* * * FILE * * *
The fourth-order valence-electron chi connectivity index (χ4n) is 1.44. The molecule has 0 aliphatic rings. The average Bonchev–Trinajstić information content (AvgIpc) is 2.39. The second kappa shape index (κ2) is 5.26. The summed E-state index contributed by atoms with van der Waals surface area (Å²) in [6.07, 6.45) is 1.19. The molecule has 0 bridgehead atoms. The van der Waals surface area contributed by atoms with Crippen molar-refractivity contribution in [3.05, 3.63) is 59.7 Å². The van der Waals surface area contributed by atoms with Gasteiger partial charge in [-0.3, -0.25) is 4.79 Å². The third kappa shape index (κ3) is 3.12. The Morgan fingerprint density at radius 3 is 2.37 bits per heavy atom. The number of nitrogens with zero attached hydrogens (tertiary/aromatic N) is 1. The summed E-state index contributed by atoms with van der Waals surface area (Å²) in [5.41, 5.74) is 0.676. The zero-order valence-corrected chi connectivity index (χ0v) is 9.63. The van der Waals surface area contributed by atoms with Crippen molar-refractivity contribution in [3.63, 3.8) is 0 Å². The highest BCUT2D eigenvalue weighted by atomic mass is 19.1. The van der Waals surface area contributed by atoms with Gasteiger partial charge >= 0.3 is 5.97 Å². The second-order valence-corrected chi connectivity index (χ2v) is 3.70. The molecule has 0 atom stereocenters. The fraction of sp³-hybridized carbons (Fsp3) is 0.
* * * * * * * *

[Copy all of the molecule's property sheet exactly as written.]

The fourth-order valence-electron chi connectivity index (χ4n) is 1.44. The molecule has 0 aliphatic rings. The average Bonchev–Trinajstić information content (AvgIpc) is 2.39. The second kappa shape index (κ2) is 5.26. The summed E-state index contributed by atoms with van der Waals surface area (Å²) in [6.07, 6.45) is 1.19. The molecule has 0 bridgehead atoms. The van der Waals surface area contributed by atoms with Crippen molar-refractivity contribution in [3.05, 3.63) is 59.7 Å². The van der Waals surface area contributed by atoms with Gasteiger partial charge in [-0.3, -0.25) is 4.79 Å². The third kappa shape index (κ3) is 3.12. The Morgan fingerprint density at radius 3 is 2.37 bits per heavy atom. The number of nitrogens with zero attached hydrogens (tertiary/aromatic N) is 1. The summed E-state index contributed by atoms with van der Waals surface area (Å²) in [5.41, 5.74) is 0.676. The zero-order valence-corrected chi connectivity index (χ0v) is 9.63. The van der Waals surface area contributed by atoms with Crippen molar-refractivity contribution in [3.63, 3.8) is 0 Å². The highest BCUT2D eigenvalue weighted by atomic mass is 19.1. The van der Waals surface area contributed by atoms with Gasteiger partial charge >= 0.3 is 5.97 Å². The second-order valence-corrected chi connectivity index (χ2v) is 3.70. The molecule has 0 atom stereocenters. The fraction of sp³-hybridized carbons (Fsp3) is 0.